Just why is Bolt so fast?
To answer this question, we must first understand what affects running speed.
At its most basic, speed is the product of stride-length and stride-frequency – in principle, the longer a sprinter’s stride and the more often it occurs, the faster the run.
Scientists and engineers have studied the two variables for a while now in a bid to discover why some athletes are quicker than others.
What they’ve realised is interesting. Running fast isn’t about how rapidly sprinters reposition their limbs in the air. It is about how hard their legs push on the ground.
Studies found that both swift runners and slow runners take roughly the same time when airborne to move their legs back into position for the next stride. What faster runners do better is apply a more powerful force to the ground through their foot – and, just as critically, do this in a briefer contact period.
As a recent story in the New York Times described it, “Sprinters cock the lead knee high and drive the foot into the track with a stiffened ankle… a punch delivered with high velocity and a sudden stop”.
Applying a strong force for a short instant does two things: it propels the athlete farther, appreciably increasing stride-length, and it reduces the duration of foot-ground contact, improving, to a lesser degree, stride-frequency. Speed, being a product of these two, naturally improves.
So how does all of this relate to Bolt?
The Jamaican is genetically gifted with explosive muscular power. He can generate an incredible amount of force (often in excess of 1000 pounds, or five times his body-weight) very quickly.
This derives from what are known as fast-twitch muscle fibres. These are prevalent in elite sprinters – and genuinely quick-bowlers. The ratio of fast-twitch to slow-twitch fibres in the average human body is about 50/50; in world-class speedsters, the ratio can be as high as 90/10.
Bolt, at 6’5”, is also unusually tall for a sprinter. World champions before him ranged from 5’9” to 6’3”, at the absolute maximum.
Generally, very tall sprinters are at a disadvantage because they can’t push hard enough against the ground to move the extra weight they carry. But the exceptional Bolt can – and his size therefore becomes a massive advantage. His stride-length is nearly 2.5m, on average 20cm longer than other elite sprinters. So while others take 44 to 50 steps to complete 100m, Bolt does it in just 41.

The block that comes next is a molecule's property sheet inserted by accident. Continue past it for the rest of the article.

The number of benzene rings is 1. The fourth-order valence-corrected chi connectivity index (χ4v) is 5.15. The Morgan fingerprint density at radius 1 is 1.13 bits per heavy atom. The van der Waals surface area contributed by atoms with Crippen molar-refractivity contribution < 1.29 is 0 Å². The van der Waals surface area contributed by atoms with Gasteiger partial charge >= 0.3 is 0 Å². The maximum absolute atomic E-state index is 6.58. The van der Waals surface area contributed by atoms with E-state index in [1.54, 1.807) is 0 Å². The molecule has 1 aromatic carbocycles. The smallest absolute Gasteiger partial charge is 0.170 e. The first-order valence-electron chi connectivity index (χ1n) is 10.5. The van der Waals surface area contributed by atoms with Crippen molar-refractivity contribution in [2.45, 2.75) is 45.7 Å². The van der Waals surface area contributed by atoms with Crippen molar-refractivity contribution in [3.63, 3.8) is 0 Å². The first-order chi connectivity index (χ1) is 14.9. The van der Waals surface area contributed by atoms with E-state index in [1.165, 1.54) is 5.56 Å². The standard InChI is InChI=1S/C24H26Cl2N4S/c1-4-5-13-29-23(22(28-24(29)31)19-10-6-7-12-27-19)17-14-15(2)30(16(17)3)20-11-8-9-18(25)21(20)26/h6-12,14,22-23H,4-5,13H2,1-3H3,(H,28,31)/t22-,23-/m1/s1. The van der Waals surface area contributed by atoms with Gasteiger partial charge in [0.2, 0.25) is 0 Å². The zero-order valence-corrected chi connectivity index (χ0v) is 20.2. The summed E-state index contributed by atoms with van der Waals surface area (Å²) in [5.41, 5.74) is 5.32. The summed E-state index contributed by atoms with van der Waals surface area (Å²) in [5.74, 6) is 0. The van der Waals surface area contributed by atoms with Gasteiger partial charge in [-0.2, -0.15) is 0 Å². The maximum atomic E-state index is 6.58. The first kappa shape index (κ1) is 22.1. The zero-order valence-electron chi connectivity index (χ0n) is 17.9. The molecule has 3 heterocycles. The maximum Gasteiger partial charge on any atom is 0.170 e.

This combination of explosive power and a giant stride can get him to a top speed of 44.72kmph – only two others, Tyson Gay and Yohan Blake, have crossed the 44kmph barrier. But a 100m race isn’t just about who records the fastest speed, for this lasts for about 1.6 seconds. It is – strange as it sounds – about who slows down the slowest.
For, at high speeds over the course of 100m, fatigue sets in quick. No sprinter can accelerate for the full distance. But once Bolt reaches top speed at 60 to 70 meters, he maintains his velocity more efficiently than others, decelerating less.
There are three reasons why he bosses this part of the race.
One, he creates more force into the ground in less time than anyone else; for others to generate as much force, they would have to stay on the ground longer, which would slow them down.
Two, fatigue, some experts say, is a factor of number of strides – Bolt, as we saw, takes far fewer strides than others.
Three, he has an astonishingly repeatable technique. He is able to maintain his sprinting form under pressure when he’s tiring, something he has honed with super-coach Glen Mills. He doesn’t lose energy to an inefficient technique.
His fitness-work and training don’t always get the play his freakish physical skills do, but they’ve contributed immensely to his consistency.
So, the short answer to what makes Bolt so fast: everything. Stride-length, muscular power, speed-endurance, technique – he has it all.